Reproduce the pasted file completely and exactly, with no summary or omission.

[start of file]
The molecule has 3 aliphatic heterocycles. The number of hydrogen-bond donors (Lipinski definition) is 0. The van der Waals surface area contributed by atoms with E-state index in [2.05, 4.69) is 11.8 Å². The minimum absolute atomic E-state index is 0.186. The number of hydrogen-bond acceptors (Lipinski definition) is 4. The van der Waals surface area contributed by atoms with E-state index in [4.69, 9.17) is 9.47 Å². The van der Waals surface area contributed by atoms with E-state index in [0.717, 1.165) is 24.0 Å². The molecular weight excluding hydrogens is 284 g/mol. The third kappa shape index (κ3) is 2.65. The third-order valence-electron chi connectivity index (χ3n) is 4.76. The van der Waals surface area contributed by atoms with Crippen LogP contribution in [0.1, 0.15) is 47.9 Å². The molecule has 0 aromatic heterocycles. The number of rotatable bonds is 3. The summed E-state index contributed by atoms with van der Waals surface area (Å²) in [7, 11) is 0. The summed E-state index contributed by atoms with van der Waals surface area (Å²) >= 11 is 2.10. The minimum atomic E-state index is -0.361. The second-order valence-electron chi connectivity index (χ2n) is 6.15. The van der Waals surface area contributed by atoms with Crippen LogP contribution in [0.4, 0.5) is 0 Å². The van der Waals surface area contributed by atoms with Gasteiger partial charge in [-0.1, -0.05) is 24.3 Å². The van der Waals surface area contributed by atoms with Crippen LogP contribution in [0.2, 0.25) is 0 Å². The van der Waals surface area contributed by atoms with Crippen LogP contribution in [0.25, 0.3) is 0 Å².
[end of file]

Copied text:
The molecule has 3 aliphatic heterocycles. The number of hydrogen-bond donors (Lipinski definition) is 0. The van der Waals surface area contributed by atoms with E-state index in [2.05, 4.69) is 11.8 Å². The minimum absolute atomic E-state index is 0.186. The number of hydrogen-bond acceptors (Lipinski definition) is 4. The van der Waals surface area contributed by atoms with E-state index in [4.69, 9.17) is 9.47 Å². The van der Waals surface area contributed by atoms with E-state index in [0.717, 1.165) is 24.0 Å². The molecular weight excluding hydrogens is 284 g/mol. The third kappa shape index (κ3) is 2.65. The third-order valence-electron chi connectivity index (χ3n) is 4.76. The van der Waals surface area contributed by atoms with Crippen LogP contribution in [0.1, 0.15) is 47.9 Å². The molecule has 0 aromatic heterocycles. The number of rotatable bonds is 3. The summed E-state index contributed by atoms with van der Waals surface area (Å²) in [7, 11) is 0. The summed E-state index contributed by atoms with van der Waals surface area (Å²) >= 11 is 2.10. The minimum atomic E-state index is -0.361. The second-order valence-electron chi connectivity index (χ2n) is 6.15. The van der Waals surface area contributed by atoms with Crippen LogP contribution in [0.4, 0.5) is 0 Å². The van der Waals surface area contributed by atoms with Gasteiger partial charge in [-0.1, -0.05) is 24.3 Å². The van der Waals surface area contributed by atoms with Crippen LogP contribution in [0.2, 0.25) is 0 Å². The van der Waals surface area contributed by atoms with Crippen LogP contribution in [0.25, 0.3) is 0 Å².